Bayern had just lost the European Cup final 1-0 to Aston Villa and finished the Bundesliga season in fourth place, but had at least won the DFB Cup thanks to a turban-clad Dieter Hoeneß and a 4-2 victory over Nürnberg. The match was held at the Olympic Stadium. Paul Breitner had just ended his career, while Sören Lerby and coach Udo Lattek had just started theirs in Munich – along with Karl Hopfner. He began his career at the Säbener Strasse in July 1983, as FC Bayern managing director.
To celebrate the 60th birthday of the FCB executive board deputy chairman, fcbayern.de looks back on how Germany’s most successful club has developed since Hopfner first joined. To cut a long story short: every step of the way has been amazing. “Helping create all this has been a lot of fun,” says Hopfner. Over the last three decades he has been a crucial part of FC Bayern's rise to success.
When Hopfner joined the indebted FC Bayern in 1983, turnover was €12 million. One year later the club was free of debt – thanks to Hopfner’s first major transfer, the sale of Karl-Heinz Rummenigge to Inter Milan for the then record sum of 10.5 million German Marks (approx. €6 million). And it only got better from then on. With Hopfner in charge, FC Bayern have always remained firmly in the black.
In the 1997/98 fiscal year, Bayern's turnover passed the €100 million mark (€100.47 million), eight years later in 2005/06 it climbed past the €200 million mark (€204.7 million), and even exceeded €300 million (€328.5 Millionen Euro) just a year later in 2007/08. Hopfner presented the highest turnover to date at the Annual General Meeting in November 2010: turnover for 2009/10 was €350.2 million.
“We started with twelve employees,” Hopfner recalls, thinking back to his earliest days at Bayern. Now, the nation’s biggest club has more than 450 full-time employees, who to this day each receive personal birthday greetings from Hopfner himself.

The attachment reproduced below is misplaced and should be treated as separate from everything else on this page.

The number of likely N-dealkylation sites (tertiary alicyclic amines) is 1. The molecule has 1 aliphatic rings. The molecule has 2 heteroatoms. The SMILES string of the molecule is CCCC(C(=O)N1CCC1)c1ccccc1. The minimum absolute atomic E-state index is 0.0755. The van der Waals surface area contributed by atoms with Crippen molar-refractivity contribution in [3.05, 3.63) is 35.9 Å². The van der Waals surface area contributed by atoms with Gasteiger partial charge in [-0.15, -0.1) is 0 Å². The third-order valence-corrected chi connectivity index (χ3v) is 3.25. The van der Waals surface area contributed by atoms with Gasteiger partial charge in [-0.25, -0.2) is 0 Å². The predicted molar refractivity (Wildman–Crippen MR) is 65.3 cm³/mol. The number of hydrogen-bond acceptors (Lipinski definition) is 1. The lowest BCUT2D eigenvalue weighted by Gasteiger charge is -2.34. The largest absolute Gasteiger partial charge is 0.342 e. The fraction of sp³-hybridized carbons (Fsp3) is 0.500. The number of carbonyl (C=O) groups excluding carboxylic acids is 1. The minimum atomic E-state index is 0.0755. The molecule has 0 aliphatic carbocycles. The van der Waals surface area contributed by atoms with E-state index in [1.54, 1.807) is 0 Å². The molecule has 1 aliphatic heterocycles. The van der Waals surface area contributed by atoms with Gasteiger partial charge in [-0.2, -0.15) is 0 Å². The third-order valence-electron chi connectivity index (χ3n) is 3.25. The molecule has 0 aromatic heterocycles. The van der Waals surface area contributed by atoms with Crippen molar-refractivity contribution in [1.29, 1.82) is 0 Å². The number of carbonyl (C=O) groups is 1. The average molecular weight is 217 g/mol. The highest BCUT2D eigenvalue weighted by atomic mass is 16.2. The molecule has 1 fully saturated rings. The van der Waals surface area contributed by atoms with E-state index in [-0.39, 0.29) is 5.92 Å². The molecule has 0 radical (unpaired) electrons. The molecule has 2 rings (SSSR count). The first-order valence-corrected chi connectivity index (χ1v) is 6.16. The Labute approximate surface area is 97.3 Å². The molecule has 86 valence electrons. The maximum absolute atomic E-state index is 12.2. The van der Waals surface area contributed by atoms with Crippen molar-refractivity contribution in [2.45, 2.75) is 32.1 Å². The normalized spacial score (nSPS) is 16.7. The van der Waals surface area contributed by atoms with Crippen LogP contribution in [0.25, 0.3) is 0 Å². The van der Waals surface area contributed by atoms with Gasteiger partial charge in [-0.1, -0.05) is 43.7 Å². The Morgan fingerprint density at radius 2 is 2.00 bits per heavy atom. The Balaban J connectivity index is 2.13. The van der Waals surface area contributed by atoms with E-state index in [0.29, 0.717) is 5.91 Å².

The number of members, and even fan clubs, has also taken on a completely different dimension from the figures of 20 to 30 years ago. In 1993, Bayern had 24,000 members and 720 fan clubs, but today FCB is the second largest football club in the world with 185,000 members, behind only Lisbon giants Benfica on 224,000 members, and has approximately 3,200 fan clubs.
An average of just under 31,000 spectators attended FC Bayern home matches at the Olympic Stadium when Hopfner first joined the club, a figure which grew to more than 50,000 over the course of the 90s. The peak was in 1995/96, with just over 59,000 spectators per match. In the final season at the Olympic Stadium (2004/05), some 53,000 fans came to watch FCB home games.
The construction and opening of the Allianz Arena at a cost of €340 million, by far the largest investment in Hopfner's term of office, gave FC Bayern a significant leap in the number of spectators. Since then the stadium has almost always been sold out, with 69,000 spectators for domestic home games, and 66,000 for all-seater European fixtures.
But since 1983, Bayern has not only invested in a new stadium. The club facility on Säbener Strasse has also changed beyond recognition. When Hopfner first joined the club in 1983, the administrative offices consisted of a ground floor and a first floor. In 1990 the professionals’ quarters and youth apartments were added to the complex, and in 1994 the offices were expanded by an additional level.
The next major development was the construction of the 100 metre long, three-story ServiceCenter, including an underground car park, which opened in June 2008. Additional construction work was also done on the professionals’ quarters in the same year, giving it a much more modern feel. Since then the building has been equipped to give the players optimal training conditions.
Over the years, the training facility has also benefited from a number of upgrades. Today the professionals have access to two exclusive training pitches with undersoil heating systems. The Säbener Strasse site now boasts a total of five grass pitches, and two pitches with state-of-the-art artificial turf, along with a multi-purpose gymnasium and a beach volleyball court.